Need Advice for two-up trip through California

Discussion in 'Americas' started by joshsvoss, Apr 21, 2013.

  1. 8lives

    8lives Dharma Bum

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    Yes and safely is the real deal,go slow and methodically as you wander,remember no one see's you or cares if you are around them as they drive their funny cages and chat and text on their phones.Be visible and have long miles of smiles,that's what I do.
    #61
  2. AdventurePoser

    AdventurePoser Long timer

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    Excellent advice for all us riders...
    #62
  3. wheatwhacker

    wheatwhacker It's raining here

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    I'm not that concerned about the health of the rider, i'm concerned about the parents of the daughter they raised because some kid needs a 100+ hp bike to cruise around California, a trip that has been done plenty of times on scooters.
    As negative as I may sound, if, by giving the right advice I save a life, maybe two, it's all worth it.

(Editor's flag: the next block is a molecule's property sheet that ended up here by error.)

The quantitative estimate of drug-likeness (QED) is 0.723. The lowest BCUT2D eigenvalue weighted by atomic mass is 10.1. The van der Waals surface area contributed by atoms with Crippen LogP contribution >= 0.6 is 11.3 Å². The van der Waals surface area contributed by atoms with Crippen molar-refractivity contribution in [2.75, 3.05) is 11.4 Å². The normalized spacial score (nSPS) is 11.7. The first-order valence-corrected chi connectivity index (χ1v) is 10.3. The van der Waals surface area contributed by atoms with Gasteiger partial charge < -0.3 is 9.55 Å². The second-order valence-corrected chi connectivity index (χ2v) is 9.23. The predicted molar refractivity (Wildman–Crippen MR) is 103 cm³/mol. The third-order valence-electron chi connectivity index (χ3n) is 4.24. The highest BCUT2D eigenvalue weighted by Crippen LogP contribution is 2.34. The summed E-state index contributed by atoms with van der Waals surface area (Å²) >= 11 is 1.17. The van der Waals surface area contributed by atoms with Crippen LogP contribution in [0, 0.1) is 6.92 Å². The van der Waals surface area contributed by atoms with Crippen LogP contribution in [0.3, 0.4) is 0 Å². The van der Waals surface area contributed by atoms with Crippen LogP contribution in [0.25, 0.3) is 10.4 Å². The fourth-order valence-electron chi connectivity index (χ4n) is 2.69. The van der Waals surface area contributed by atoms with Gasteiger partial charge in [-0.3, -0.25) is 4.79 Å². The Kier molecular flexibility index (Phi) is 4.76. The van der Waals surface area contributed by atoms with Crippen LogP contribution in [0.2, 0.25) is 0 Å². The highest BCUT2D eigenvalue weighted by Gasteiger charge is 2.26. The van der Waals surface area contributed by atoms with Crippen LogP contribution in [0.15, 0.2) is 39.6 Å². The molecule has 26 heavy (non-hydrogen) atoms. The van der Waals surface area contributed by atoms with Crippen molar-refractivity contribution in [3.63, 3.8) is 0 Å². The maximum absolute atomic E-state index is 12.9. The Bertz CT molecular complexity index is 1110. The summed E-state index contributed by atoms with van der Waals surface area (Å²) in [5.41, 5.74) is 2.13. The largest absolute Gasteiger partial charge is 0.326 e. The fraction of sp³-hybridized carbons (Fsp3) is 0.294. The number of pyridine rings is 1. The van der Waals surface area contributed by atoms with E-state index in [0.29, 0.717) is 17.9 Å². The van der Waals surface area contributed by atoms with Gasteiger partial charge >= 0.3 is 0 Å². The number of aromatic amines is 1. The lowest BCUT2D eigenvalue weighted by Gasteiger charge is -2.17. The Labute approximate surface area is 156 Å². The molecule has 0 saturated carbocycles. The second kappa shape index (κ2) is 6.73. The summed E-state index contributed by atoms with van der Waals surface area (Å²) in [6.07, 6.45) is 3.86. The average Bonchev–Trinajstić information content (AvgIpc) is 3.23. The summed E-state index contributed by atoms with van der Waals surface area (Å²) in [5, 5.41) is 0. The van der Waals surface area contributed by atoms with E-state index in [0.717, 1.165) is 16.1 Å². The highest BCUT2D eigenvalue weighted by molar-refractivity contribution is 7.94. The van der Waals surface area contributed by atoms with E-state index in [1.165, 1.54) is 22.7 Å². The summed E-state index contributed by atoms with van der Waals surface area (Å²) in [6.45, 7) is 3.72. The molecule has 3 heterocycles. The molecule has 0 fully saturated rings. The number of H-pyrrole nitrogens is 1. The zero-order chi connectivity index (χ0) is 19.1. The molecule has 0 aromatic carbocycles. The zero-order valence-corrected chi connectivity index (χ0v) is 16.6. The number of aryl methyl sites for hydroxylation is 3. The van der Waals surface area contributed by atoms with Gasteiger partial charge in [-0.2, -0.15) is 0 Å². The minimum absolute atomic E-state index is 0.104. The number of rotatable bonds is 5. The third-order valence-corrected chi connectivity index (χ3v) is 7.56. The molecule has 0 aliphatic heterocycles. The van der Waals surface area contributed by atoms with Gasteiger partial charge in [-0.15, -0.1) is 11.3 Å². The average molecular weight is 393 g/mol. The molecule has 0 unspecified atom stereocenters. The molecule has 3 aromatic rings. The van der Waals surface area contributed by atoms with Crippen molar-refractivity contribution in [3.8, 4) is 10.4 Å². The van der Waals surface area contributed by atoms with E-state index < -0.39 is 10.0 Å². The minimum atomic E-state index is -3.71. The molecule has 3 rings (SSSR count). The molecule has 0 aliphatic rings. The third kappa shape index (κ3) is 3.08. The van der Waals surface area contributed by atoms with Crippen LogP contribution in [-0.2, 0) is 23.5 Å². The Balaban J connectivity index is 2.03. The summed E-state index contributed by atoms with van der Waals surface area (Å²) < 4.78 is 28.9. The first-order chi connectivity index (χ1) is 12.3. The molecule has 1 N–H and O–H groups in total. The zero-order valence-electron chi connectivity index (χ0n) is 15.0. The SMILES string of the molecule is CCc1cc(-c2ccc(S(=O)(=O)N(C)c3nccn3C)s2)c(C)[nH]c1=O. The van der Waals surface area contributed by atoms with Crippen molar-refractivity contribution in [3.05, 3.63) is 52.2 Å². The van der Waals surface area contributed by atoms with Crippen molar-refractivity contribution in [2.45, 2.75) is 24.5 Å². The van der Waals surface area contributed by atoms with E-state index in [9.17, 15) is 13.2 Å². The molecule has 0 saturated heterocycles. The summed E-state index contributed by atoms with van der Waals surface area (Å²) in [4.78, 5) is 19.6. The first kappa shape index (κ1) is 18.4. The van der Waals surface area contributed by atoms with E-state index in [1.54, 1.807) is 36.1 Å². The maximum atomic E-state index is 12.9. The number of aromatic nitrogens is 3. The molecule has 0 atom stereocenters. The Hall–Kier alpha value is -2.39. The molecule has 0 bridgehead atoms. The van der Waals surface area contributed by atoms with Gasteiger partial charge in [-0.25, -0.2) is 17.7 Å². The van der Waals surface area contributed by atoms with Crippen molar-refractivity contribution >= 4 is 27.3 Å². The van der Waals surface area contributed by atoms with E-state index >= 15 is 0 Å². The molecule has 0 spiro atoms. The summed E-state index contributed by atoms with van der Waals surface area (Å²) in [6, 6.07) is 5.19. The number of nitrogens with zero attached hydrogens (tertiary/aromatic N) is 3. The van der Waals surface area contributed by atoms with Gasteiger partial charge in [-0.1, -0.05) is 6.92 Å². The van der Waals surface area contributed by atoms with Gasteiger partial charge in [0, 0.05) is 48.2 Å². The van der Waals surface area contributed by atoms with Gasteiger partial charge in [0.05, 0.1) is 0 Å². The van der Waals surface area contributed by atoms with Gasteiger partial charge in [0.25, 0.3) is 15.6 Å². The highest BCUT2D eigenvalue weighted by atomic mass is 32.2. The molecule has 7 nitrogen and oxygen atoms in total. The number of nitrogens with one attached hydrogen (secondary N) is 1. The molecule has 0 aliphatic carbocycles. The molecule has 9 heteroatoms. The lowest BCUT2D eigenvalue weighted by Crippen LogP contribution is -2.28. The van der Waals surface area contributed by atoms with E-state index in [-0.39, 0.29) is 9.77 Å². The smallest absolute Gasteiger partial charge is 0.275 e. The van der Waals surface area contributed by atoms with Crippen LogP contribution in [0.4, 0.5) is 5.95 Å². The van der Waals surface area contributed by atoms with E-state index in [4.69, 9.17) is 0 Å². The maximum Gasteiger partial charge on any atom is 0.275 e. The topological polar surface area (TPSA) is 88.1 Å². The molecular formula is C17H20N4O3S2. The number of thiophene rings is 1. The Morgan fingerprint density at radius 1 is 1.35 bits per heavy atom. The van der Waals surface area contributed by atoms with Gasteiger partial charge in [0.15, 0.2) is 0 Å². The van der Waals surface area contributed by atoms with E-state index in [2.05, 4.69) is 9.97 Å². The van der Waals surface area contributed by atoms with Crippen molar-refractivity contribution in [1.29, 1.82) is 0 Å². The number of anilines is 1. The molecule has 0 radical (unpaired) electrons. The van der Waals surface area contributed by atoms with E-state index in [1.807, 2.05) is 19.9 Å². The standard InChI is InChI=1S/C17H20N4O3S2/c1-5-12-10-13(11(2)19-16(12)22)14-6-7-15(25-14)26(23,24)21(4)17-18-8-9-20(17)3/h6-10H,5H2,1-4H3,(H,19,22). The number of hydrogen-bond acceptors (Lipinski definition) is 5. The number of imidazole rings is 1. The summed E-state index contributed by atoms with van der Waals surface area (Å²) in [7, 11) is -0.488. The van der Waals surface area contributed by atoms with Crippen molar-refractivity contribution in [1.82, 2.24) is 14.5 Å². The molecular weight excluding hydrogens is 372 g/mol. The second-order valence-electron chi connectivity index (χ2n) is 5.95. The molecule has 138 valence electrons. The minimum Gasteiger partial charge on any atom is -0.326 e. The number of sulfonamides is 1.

#63
  4. 8lives

    8lives Dharma Bum

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    I agree,people do it all the time on small bikes,it'll be more fun if you can kinda beat the bike if you see a place you want to go that has a questionable road,and no one will want to mess with it parked in front of a place you are checking out if its a bike,well say similar to my KLR.I'll sound negative with you.
    #64
  5. High Country Herb

    High Country Herb Adventure Connoiseur

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    The flip side of that coin is the danger that comes from riding an under powered bike that can't get out of its own way. Riding 2-up through California, I wouldn't recommend anything less than 50 hp. You can get away with 35-40 riding solo. If you take a look at the dyno graph from a VFR800, it behaves like a docile bike producing 60 hp up to 7000 rpms. Above that a whole new power curve emerges taking it up into the mid 90 hp range.